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Parts & Tools

Introduction

Learn how to upgrade or replace the memory in your 2018 Mac mini with this RAM replacement guide. The mini can support up to 64 GB of RAM, using any combination of 8 GB, 16 GB, or 32 GB DDR4-2666 SODIMM RAM modules.

Video Overview

  1. Power off and unplug your Mac mini before you begin.
    • Power off and unplug your Mac mini before you begin.

    • Use an opening tool to pry the bottom cover up off of the Mac mini.

  2. Lift and remove the bottom cover. To reinstall the cover:
    • Lift and remove the bottom cover.

    • To reinstall the cover:

    • Align it carefully so that the words "Mac mini" can be read when the ports are facing you.

    • Then, press down on the cover to snap its three hidden clips into place.

    My antenna plate seems to have TR7 Torx security screws

    DougPA - Reply

    • Remove six TR6 Torx security screws securing the antenna plate, of the following lengths:

    • Three 4.1 mm screws

    • Three 1.8 mm screws

    • Throughout this repair, keep track of each screw and make sure it goes back exactly where it came from to avoid damaging your Mac.

    Does anybody know the bolt diameter and tread size of the TR6 screws? Eg M2.5 screws? Planning a mod for my MAC mini and will be great if someone knows the exact specs of the screws Apple uses :)

    Daniel Lee - Reply

    The screws are T6 “Tamperproof” requiring the T6 Torx driver with the hollowed tip, not the standard T6 Torx.

    Michael - Reply

    Stripped all of those screws instantly. Anyone know how to fix that so I can finish the upgrade?

    Preston Miller - Reply

    The RED screws are Torx T7H and the YELLOW are Torx T6H from their toolkit. fyi.

    Michael Kelly - Reply

    I used a TR6 (Torx security with the hollowed tip, as per the ifixit instructions) on both the “red” and “yellow screws”, Mini 2020 model.

    Also, the red ones had a small amount of blue stuff (thread compound?) around the threads, which made it slightly trickier to reinsert them straight. No big problem though

    Chris Thompson - Reply

  3. Do not completely remove the antenna plate; it is still connected to the Mac mini by an antenna cable. With the Mac mini's ports facing you, carefully lift the antenna plate and slide it about an inch to the right.
    • Do not completely remove the antenna plate; it is still connected to the Mac mini by an antenna cable.

    • With the Mac mini's ports facing you, carefully lift the antenna plate and slide it about an inch to the right.

  4. Use a T6 Torx driver to remove the 2.8 mm screw securing the antenna cable to the Mac mini's logic board. Use a T6 Torx driver to remove the 2.8 mm screw securing the antenna cable to the Mac mini's logic board.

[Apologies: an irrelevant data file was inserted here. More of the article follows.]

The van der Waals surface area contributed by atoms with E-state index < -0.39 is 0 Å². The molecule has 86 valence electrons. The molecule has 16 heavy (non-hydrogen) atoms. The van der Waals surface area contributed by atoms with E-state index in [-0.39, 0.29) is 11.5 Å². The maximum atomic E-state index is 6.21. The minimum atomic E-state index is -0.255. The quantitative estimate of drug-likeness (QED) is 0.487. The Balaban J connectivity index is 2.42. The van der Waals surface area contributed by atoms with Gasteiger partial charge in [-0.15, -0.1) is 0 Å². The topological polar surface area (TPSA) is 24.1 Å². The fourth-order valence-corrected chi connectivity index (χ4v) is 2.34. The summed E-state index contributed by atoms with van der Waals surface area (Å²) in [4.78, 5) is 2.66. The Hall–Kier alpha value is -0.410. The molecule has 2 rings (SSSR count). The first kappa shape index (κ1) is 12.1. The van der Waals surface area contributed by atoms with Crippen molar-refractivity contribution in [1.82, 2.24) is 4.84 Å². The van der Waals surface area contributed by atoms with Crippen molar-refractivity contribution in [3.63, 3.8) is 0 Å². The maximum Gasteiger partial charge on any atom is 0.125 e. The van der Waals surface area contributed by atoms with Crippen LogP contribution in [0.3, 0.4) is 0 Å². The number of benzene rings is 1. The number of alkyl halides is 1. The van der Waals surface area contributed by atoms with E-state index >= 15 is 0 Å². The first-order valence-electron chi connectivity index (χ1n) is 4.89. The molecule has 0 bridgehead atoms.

• Use a T6 Torx driver to remove the 2.8 mm screw securing the antenna cable to the Mac mini's logic board.

    Interestingly on my Mac mini there was no torx screw holding this on at all, it was just attached to the logic board. There isn’t actually a screw hole to screw it into on the logic board as it appears to be a river of some kind instead.

    Rick Curran - Reply

    interesting! mine definitely did - it should be noted that this screw is incredibly small and should be taken out and stored with care

    Anthony LaManna - Reply

    What can you do when you accidentally rip off the connector from the logic board? A piece has become un-soldered and now I have a brick. This was an EXTREMELY, EXTREMELY FRAGILE part. For future folks who are trying this, be extra careful and try to find info on exactly where you should be pulling from. Apparently I lodged my spudger underneath the entire socket where it soldered, rather than above it where its simply connected. It’s very easy to rip the so ket right off the logic board. Now I’m looking for micro-soldering repair places. Do I have other options?

    John Deligiannis - Reply

    If the 2.8 mm screw securing the antenna cable to the Mac mini's logic board “disappears” and cannot be located after the motherboard is extracted, the screw has propably settled in below the speaker. There is a neodymium magnet in the speaker and it will attract the screw. Loosen the speaker to collect the screw - do not try to push the screw out with a tool as you might do damage to the motherboard. The whole operation of retracting the screw is less than 2 minutes.

    Quartz - Reply

  5. The antenna cable connector and socket are fragile. Use the point of a spudger or fine tweezers to gently pry the antenna cable connector straight up off its socket on the logic board. To reconnect the cable, use tweezers to position it carefully over its socket on the logic board, and then press it straight down until it snaps into place.
    • The antenna cable connector and socket are fragile.

    • Use the point of a spudger or fine tweezers to gently pry the antenna cable connector straight up off its socket on the logic board.

    • To reconnect the cable, use tweezers to position it carefully over its socket on the logic board, and then press it straight down until it snaps into place.

    • If you need more slack in the cable, you can temporarily pry it from the clips securing it to the antenna plate.